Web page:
During the offseason, Pat Riley met with LaMarcus Aldridge in an effort to lure him to the Heat. However, his pitch had the unintended consequence of steering him to the Spurs instead, according to Yahoo Sports' Adrian Wojnarowski.
The Heat didn't have the cap space to sign Aldridge last summer, but Riley was hoping he would sign a one-year contract and wait until the following year before committing long term to a new franchise. That way, Miami could have been a possible destination. Other reports suggest he actually wanted Aldridge to sign for the mid-level exception and play for the Heat this year.
Regardless of the details of the plan, the central theme of Riley's pitch to Aldridge was that he should make a sacrifice to join a franchise that had the players who could help him contend for a championship, something that the Suns -- at that point an unlikely front-runners to land his services -- couldn't offer.
Riley's message resonated with Aldridge, just not in the way the Heat's president intended:
"Riley made a case to Aldridge that turned out to be an immense blessing for the franchise that had obliterated the Heat in the 2014 NBA Finals. As the idea of joining the Suns gained real momentum, Riley's message would go a long, long way toward validating the Spurs' cause. Truth be told, Riley's words resonated as deeply with Aldridge as anyone's in the process.
"He told me, ‘You're a good player, but you can be great,' " Aldridge told Yahoo. "I've had good seasons on my own, but to win, you've got to have other big-time guys with you. When you have other guys who are willing to take that sacrifice with you - maybe you all go from averaging 23-24 points to 18-19 points - and you can all do it together.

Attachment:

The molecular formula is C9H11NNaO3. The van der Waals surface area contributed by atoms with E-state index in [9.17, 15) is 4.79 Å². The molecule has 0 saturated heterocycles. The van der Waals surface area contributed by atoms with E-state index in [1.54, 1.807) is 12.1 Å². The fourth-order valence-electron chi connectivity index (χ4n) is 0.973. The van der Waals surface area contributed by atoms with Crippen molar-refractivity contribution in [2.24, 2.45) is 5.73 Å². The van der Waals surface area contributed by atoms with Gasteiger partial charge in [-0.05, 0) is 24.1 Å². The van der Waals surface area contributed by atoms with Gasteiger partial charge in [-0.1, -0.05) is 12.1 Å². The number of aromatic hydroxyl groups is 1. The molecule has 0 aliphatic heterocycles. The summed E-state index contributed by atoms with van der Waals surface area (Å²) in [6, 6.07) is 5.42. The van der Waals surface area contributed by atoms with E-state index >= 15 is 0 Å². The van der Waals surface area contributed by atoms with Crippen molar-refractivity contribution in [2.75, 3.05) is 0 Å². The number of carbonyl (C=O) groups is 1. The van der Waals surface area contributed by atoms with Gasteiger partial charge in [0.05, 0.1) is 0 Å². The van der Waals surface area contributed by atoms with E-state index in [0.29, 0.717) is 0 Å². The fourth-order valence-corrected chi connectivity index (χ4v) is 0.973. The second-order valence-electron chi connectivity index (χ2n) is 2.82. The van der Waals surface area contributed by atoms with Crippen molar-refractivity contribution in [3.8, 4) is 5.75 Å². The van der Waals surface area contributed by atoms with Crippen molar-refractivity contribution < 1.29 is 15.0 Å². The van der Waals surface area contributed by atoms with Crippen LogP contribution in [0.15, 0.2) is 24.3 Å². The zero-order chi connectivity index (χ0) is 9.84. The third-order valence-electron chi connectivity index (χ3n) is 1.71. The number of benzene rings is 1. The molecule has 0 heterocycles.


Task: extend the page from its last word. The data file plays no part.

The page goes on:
"He was saying, ‘Hey, you might have to take a lesser role, but at the end of the day, you want to be known as a champion. Champions have to do different things.'"
Not many remember it now, but Aldridge had some doubts about joining the Spurs following his first meeting with them, according to an interview he gave USA Today's Sam Amick.
"Maybe I'm not a Spur," Aldridge told assistant coach Ime Udoka. "Because I've been averaging 23 (points per game) for the last three to four years, and maybe I don't fit into y'all's system of let's all average 17 (points per game)."
The Suns got into the mix by selling Aldridge on being the face of the franchise, while the Spurs made no such promises in their first meeting. Before Aldridge met with Gregg Popovich for a second time, Riley had essentially assuaged his doubts and convinced him to sign with San Antonio already. They made it official soon after.
The Spurs played a huge part on breaking up the championship team Riley put together by beating them in the 2014 Finals, which resulted in LeBron James leaving Miami. While Riley was trying to bounce back from that huge blow, he inadvertently extended San Antonio's championship window by making the perfect pitch at the wrong time.
Sometimes being as persuasive as Riley has its drawbacks.
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SB Nation presents: The Spurs' offseason extends their dynasty